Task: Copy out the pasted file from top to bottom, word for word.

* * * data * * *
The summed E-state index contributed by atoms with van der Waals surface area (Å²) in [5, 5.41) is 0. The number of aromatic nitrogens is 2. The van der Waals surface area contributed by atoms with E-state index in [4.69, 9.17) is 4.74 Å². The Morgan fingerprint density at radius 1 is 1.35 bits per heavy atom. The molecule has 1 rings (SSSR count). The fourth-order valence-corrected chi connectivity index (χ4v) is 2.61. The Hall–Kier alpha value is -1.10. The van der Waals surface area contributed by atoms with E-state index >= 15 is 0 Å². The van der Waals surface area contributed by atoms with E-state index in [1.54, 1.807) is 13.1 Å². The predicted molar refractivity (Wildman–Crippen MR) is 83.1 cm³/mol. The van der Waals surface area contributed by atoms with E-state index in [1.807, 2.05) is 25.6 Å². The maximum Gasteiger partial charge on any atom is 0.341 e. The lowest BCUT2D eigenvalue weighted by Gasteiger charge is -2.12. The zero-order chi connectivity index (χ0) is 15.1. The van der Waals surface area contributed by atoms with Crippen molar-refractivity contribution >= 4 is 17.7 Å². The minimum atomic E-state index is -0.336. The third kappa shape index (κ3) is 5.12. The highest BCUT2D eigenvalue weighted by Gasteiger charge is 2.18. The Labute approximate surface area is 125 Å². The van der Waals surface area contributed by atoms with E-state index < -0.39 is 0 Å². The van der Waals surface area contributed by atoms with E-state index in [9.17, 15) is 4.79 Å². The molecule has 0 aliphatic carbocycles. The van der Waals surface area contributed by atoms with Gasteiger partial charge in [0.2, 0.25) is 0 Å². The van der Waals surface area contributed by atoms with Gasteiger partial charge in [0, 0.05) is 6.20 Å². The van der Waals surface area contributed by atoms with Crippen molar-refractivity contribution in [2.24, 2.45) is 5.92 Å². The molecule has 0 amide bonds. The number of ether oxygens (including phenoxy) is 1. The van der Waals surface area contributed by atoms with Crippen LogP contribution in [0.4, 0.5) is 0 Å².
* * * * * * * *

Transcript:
The summed E-state index contributed by atoms with van der Waals surface area (Å²) in [5, 5.41) is 0. The number of aromatic nitrogens is 2. The van der Waals surface area contributed by atoms with E-state index in [4.69, 9.17) is 4.74 Å². The Morgan fingerprint density at radius 1 is 1.35 bits per heavy atom. The molecule has 1 rings (SSSR count). The fourth-order valence-corrected chi connectivity index (χ4v) is 2.61. The Hall–Kier alpha value is -1.10. The van der Waals surface area contributed by atoms with E-state index >= 15 is 0 Å². The van der Waals surface area contributed by atoms with E-state index in [1.54, 1.807) is 13.1 Å². The predicted molar refractivity (Wildman–Crippen MR) is 83.1 cm³/mol. The van der Waals surface area contributed by atoms with E-state index in [1.807, 2.05) is 25.6 Å². The maximum Gasteiger partial charge on any atom is 0.341 e. The lowest BCUT2D eigenvalue weighted by Gasteiger charge is -2.12. The zero-order chi connectivity index (χ0) is 15.1. The van der Waals surface area contributed by atoms with Crippen molar-refractivity contribution >= 4 is 17.7 Å². The minimum atomic E-state index is -0.336. The third kappa shape index (κ3) is 5.12. The highest BCUT2D eigenvalue weighted by Gasteiger charge is 2.18. The Labute approximate surface area is 125 Å². The van der Waals surface area contributed by atoms with E-state index < -0.39 is 0 Å². The van der Waals surface area contributed by atoms with E-state index in [9.17, 15) is 4.79 Å². The molecule has 0 aliphatic carbocycles. The van der Waals surface area contributed by atoms with Gasteiger partial charge in [0.2, 0.25) is 0 Å². The van der Waals surface area contributed by atoms with Gasteiger partial charge in [0, 0.05) is 6.20 Å². The van der Waals surface area contributed by atoms with Crippen molar-refractivity contribution in [2.24, 2.45) is 5.92 Å². The molecule has 0 amide bonds. The number of ether oxygens (including phenoxy) is 1. The van der Waals surface area contributed by atoms with Crippen LogP contribution in [0.4, 0.5) is 0 Å².